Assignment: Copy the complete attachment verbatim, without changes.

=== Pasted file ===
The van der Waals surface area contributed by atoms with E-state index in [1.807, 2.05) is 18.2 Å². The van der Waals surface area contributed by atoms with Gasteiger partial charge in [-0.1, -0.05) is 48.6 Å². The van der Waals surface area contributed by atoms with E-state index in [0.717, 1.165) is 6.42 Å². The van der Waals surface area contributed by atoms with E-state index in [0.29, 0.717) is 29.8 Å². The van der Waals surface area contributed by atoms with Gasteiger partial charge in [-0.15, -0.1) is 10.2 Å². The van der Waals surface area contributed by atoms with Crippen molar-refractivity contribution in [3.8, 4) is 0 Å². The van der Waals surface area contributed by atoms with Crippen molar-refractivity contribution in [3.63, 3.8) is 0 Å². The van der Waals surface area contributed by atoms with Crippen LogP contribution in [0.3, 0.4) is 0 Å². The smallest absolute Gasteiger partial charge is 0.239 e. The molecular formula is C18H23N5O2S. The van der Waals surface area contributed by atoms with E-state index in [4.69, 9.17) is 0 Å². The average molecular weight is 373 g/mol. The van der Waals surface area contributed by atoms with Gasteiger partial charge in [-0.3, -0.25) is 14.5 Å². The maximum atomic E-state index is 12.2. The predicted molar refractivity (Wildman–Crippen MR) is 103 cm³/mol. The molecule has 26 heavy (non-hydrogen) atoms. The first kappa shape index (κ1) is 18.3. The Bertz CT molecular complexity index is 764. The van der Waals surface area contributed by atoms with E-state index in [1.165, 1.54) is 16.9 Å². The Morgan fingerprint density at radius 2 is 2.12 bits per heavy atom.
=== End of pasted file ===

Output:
The van der Waals surface area contributed by atoms with E-state index in [1.807, 2.05) is 18.2 Å². The van der Waals surface area contributed by atoms with Gasteiger partial charge in [-0.1, -0.05) is 48.6 Å². The van der Waals surface area contributed by atoms with E-state index in [0.717, 1.165) is 6.42 Å². The van der Waals surface area contributed by atoms with E-state index in [0.29, 0.717) is 29.8 Å². The van der Waals surface area contributed by atoms with Gasteiger partial charge in [-0.15, -0.1) is 10.2 Å². The van der Waals surface area contributed by atoms with Crippen molar-refractivity contribution in [3.8, 4) is 0 Å². The van der Waals surface area contributed by atoms with Crippen molar-refractivity contribution in [3.63, 3.8) is 0 Å². The van der Waals surface area contributed by atoms with Crippen LogP contribution in [0.3, 0.4) is 0 Å². The smallest absolute Gasteiger partial charge is 0.239 e. The molecular formula is C18H23N5O2S. The van der Waals surface area contributed by atoms with E-state index in [4.69, 9.17) is 0 Å². The average molecular weight is 373 g/mol. The van der Waals surface area contributed by atoms with Gasteiger partial charge in [-0.3, -0.25) is 14.5 Å². The maximum atomic E-state index is 12.2. The predicted molar refractivity (Wildman–Crippen MR) is 103 cm³/mol. The molecule has 26 heavy (non-hydrogen) atoms. The first kappa shape index (κ1) is 18.3. The Bertz CT molecular complexity index is 764. The van der Waals surface area contributed by atoms with E-state index in [1.165, 1.54) is 16.9 Å². The Morgan fingerprint density at radius 2 is 2.12 bits per heavy atom.